By requiring NAFTA to be affirmatively reauthorized every five years, if outcomes don’t improve, more changes can be made or the pact ended. Losses won’t continue indefinitely, as with the original NAFTA.
How does NAFTA 2.0 measure up?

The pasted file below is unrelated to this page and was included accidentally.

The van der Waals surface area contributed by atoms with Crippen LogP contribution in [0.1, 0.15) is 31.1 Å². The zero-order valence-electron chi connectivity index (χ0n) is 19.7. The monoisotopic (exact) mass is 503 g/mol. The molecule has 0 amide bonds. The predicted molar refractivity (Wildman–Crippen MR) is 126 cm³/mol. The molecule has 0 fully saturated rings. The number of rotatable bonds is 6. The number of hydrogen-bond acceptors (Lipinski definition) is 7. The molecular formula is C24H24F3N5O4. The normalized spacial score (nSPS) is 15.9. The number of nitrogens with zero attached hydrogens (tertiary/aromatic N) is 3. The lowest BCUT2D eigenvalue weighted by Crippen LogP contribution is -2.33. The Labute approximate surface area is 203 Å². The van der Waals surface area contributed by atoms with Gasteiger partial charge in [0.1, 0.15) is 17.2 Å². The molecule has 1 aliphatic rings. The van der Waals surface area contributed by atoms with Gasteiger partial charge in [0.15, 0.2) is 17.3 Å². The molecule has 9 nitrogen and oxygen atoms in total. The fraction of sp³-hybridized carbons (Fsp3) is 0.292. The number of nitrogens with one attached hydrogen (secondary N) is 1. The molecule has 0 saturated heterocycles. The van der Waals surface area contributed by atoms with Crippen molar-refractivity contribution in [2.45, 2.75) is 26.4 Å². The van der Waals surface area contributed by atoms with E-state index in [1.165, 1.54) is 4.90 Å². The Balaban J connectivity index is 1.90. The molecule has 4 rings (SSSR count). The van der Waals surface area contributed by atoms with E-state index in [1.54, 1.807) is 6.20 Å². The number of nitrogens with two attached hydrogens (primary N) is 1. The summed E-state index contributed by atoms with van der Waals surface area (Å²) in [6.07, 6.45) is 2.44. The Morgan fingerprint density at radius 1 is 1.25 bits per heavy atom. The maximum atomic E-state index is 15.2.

The new NAFTA text does not include a meaningful sunset provision. Rather than requiring an affirmative vote to continue the pact after its first five years in effect, the text includes language stating that the new pact’s term will be 16 years. The parties are to meet for a review after the first six years, at which point if they all agree, the pact is granted another 16-year timeframe and so on. If during any such six-year review, one party does not agree to the next 16-year extension, the joint reviews are to be conducted annually. At any point in that process, the parties can agree to another 16-year reset. Requiring a mandatory review process is better than the status quo NAFTA, which requires no reviews. This will shine some attention on the new deal’s outcomes if it goes into effect. But the “Review and Term Extension” provision in the new text does not really provide a meaningful change with respect to either of the prospective benefits of an actual sunset clause. First, even if it were not extended, the 16-year term is too long to add uncertainty to investors’ outsourcing decisions. Second, given that the real test of NAFTA renegotiations – whether the deal is “fixed” – is whether changes, if enacted, would alleviate NAFTA’s ongoing damage. Establishing a limited time period to measure the results was critical, as was requiring the parties to have to take action to continue the pact, not to stop it.